The mounting cases of beef containing high levels of cesium recall the 2001 domestic outbreak of mad cow disease, in that slow government action and poor communication have once again been blamed for exacerbating the damage, industry experts say.
Some 650 cattle fed hay tainted with radioactive cesium have been distributed to the market, with some of the meat already having been sold to consumers.
The beef cattle shipped from Fukushima, Niigata and Yamagata prefectures were given feed that contained in some cases up to 690,000 becquerels of radioactive material per kilogram. The government-set safety limit is 300 becquerels per kilogram.
The development “may eventually cause harm to exports of Japanese beef,” Tatsuo Iwama, an executive director at the Japan Meat Traders Association, told The Japan Times.
Iwama noted that the latest scare came just as concern over the foot-and-mouth outbreak among cattle in Miyazaki Prefecture had finally died down.
To avoid a further fall in beef exports, it will be crucial for both the government and the industry to promote the safety of beef from cattle raised outside the nuclear-crisis zone, he stressed.
But the beef specialist also said sales of cesium-contaminated meat could have been avoided or minimized if the government had acted appropriately.
“It is true that the nuclear crisis is an unprecedented event. But it can’t be denied that the government was slow to act, just like during the outbreak of BSE (bovine spongiform encephalopathy),” Iwama said.
The agriculture ministry’s warning against the spread of contaminated feed was originally released March 19. The two-page notice instructed farmers to keep animal feed, water as well as livestock inside to avoid radiation exposure.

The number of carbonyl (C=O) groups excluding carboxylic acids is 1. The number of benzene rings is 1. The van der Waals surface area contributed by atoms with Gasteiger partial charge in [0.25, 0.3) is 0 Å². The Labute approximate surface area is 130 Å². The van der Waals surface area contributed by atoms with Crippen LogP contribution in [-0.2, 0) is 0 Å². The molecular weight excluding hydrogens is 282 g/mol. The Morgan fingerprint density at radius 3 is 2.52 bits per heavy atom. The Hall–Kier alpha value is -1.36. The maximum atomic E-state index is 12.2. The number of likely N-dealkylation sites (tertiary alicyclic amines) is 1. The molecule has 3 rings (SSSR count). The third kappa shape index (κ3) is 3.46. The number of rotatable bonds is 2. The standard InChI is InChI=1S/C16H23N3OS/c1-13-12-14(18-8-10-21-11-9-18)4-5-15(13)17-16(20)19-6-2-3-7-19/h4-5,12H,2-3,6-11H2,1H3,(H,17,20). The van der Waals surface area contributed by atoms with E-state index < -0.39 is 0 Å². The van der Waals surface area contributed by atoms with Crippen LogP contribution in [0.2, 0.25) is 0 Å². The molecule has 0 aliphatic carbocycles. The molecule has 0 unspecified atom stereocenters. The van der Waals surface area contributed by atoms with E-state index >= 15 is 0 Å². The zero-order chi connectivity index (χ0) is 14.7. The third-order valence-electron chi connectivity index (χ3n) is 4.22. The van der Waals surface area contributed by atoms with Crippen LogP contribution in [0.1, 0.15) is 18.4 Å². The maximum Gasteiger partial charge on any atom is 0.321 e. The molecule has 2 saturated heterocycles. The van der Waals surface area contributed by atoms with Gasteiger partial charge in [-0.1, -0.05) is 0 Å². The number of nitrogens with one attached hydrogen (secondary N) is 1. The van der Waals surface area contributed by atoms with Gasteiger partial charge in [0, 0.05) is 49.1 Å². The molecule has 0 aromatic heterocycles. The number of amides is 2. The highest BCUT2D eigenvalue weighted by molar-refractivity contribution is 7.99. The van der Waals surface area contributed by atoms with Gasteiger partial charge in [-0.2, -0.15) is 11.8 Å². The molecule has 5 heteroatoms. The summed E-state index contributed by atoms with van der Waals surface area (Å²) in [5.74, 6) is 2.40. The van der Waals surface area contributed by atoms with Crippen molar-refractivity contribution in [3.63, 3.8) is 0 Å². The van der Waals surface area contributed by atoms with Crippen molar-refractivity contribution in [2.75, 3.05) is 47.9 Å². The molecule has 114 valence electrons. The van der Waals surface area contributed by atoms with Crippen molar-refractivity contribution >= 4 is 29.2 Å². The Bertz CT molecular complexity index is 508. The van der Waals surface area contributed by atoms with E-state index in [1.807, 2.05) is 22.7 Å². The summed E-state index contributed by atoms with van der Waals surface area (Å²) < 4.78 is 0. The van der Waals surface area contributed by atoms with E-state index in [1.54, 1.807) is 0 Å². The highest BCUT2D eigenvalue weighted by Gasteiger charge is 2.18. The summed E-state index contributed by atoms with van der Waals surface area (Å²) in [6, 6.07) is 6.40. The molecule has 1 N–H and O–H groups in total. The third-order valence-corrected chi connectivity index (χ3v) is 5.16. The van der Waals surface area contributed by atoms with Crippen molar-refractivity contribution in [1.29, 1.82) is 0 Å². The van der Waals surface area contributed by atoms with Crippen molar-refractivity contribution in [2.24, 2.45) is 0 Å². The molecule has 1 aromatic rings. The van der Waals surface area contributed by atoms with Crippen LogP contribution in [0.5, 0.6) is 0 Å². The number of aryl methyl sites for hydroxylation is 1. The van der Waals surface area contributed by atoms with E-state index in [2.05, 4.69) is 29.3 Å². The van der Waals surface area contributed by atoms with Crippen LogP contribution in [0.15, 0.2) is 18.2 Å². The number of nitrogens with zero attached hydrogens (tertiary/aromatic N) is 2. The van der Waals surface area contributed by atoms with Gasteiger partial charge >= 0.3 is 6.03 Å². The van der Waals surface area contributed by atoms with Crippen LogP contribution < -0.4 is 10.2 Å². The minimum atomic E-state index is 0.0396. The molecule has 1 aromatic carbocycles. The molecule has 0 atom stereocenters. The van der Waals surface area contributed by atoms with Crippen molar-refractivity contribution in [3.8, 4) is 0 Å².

The notice was distributed to local governments in the Tohoku and Kanto regions.
But when the news broke that contaminated beef was being sold on the market, some farmers said they had never gotten the notice.
This has led not only to sales of contaminated beef but the spread of tainted feed outside Fukushima, thus expanding the damage.
The fiasco is evoking a sense of deja vu for those involved in the beef industry because the outbreak of mad cow disease in 2001 followed identical steps.
Japan’s first case of BSE came to light in September 2001, when seven Holsteins were revealed to have been infected.
An agriculture ministry panel concluded in 2003 that the virus spread through five feed production plants nationwide that were selling meat-and-bone meal with protein particles suspected of transmitting the virus.
By 1986, BSE had been confirmed in the U.K. and consumption of meat-and-bone meal was banned there by 1996. Tokyo followed with its own ban, but not until 2001 and only after beef consumption saw a drastic drop amid the BSE outbreak.
The government Tuesday formally suspended shipments of all beef cattle from Fukushima Prefecture, but those in the industry fear the decision came too late again.
“It’s really sad news,” said a 64-year-old man who has been working in the meat industry for 28 years.
Speaking to The Japan Times on condition of anonymity, the Tokyo resident voiced concern that the latest shipments of radioactive beef have already impacted how consumers think.
By law, the prefecture they’re from must be displayed when vegetables are sold. But for meat, stores merely have to label it as “domestically produced” or “foreign produced.”
While consumers can track where the meat was packed by typing in individual identification numbers on the National Livestock Breeding Center’s website, many will in the end shun domestic beef, whether they can ascertain the origin of home-grown brands or not, he said.
Following the March 11 disaster, many consumers made a point of supporting the damaged prefectures by purchasing Tohoku-grown produce.
But support is waning as radioactive contamination continues to make headlines, the industry insider said.
The cesium-tainted beef is one more nail in the coffin for Fukushima farmers, he added.
“We’ve been careful about meat produced within the 30-km radius (from the Fukushima No. 1 power plant). But this time, contaminated beef was shipped from a city quite far from the power plant,” he said.
“We’ve been trying to avoid (rumor damage). But (with the news), that’s destroyed. It’s very sad.”
“You can’t blame the issue on one side,” Iwama of the JMTA added. “The government, the farmers . . . they were all a bit too naive about the dangers of contamination.”